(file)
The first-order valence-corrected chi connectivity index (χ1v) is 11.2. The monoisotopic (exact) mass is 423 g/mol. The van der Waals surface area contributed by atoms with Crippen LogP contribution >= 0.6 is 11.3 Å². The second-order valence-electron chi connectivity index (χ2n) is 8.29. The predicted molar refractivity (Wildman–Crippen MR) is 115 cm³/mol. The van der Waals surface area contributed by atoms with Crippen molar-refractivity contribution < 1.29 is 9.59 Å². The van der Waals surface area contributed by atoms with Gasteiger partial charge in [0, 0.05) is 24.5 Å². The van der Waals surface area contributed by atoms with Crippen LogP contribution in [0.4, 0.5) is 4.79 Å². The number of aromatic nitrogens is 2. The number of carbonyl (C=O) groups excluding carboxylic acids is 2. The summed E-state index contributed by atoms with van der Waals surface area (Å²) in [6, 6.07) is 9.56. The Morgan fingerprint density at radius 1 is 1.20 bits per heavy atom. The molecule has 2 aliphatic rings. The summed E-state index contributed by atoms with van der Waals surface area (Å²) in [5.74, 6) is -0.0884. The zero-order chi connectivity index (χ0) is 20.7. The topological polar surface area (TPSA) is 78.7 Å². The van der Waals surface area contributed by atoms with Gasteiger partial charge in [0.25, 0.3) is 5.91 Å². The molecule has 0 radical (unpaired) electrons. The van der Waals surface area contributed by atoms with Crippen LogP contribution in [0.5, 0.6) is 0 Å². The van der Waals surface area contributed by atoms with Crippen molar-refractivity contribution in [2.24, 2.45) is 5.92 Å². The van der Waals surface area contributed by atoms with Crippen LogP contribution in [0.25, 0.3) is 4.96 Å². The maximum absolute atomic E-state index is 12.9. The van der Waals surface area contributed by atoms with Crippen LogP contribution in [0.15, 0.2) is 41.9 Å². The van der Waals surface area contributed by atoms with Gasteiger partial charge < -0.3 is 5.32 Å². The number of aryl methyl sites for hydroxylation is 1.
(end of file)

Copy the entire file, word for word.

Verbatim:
The first-order valence-corrected chi connectivity index (χ1v) is 11.2. The monoisotopic (exact) mass is 423 g/mol. The van der Waals surface area contributed by atoms with Crippen LogP contribution >= 0.6 is 11.3 Å². The second-order valence-electron chi connectivity index (χ2n) is 8.29. The predicted molar refractivity (Wildman–Crippen MR) is 115 cm³/mol. The van der Waals surface area contributed by atoms with Crippen molar-refractivity contribution < 1.29 is 9.59 Å². The van der Waals surface area contributed by atoms with Gasteiger partial charge in [0, 0.05) is 24.5 Å². The van der Waals surface area contributed by atoms with Crippen LogP contribution in [0.4, 0.5) is 4.79 Å². The number of aromatic nitrogens is 2. The number of carbonyl (C=O) groups excluding carboxylic acids is 2. The summed E-state index contributed by atoms with van der Waals surface area (Å²) in [6, 6.07) is 9.56. The Morgan fingerprint density at radius 1 is 1.20 bits per heavy atom. The molecule has 2 aliphatic rings. The summed E-state index contributed by atoms with van der Waals surface area (Å²) in [5.74, 6) is -0.0884. The zero-order chi connectivity index (χ0) is 20.7. The topological polar surface area (TPSA) is 78.7 Å². The van der Waals surface area contributed by atoms with Gasteiger partial charge in [0.25, 0.3) is 5.91 Å². The molecule has 0 radical (unpaired) electrons. The van der Waals surface area contributed by atoms with Crippen LogP contribution in [0.5, 0.6) is 0 Å². The van der Waals surface area contributed by atoms with Crippen molar-refractivity contribution in [2.24, 2.45) is 5.92 Å². The van der Waals surface area contributed by atoms with Crippen LogP contribution in [0.25, 0.3) is 4.96 Å². The maximum absolute atomic E-state index is 12.9. The van der Waals surface area contributed by atoms with Crippen LogP contribution in [0.15, 0.2) is 41.9 Å². The van der Waals surface area contributed by atoms with Gasteiger partial charge < -0.3 is 5.32 Å². The number of aryl methyl sites for hydroxylation is 1.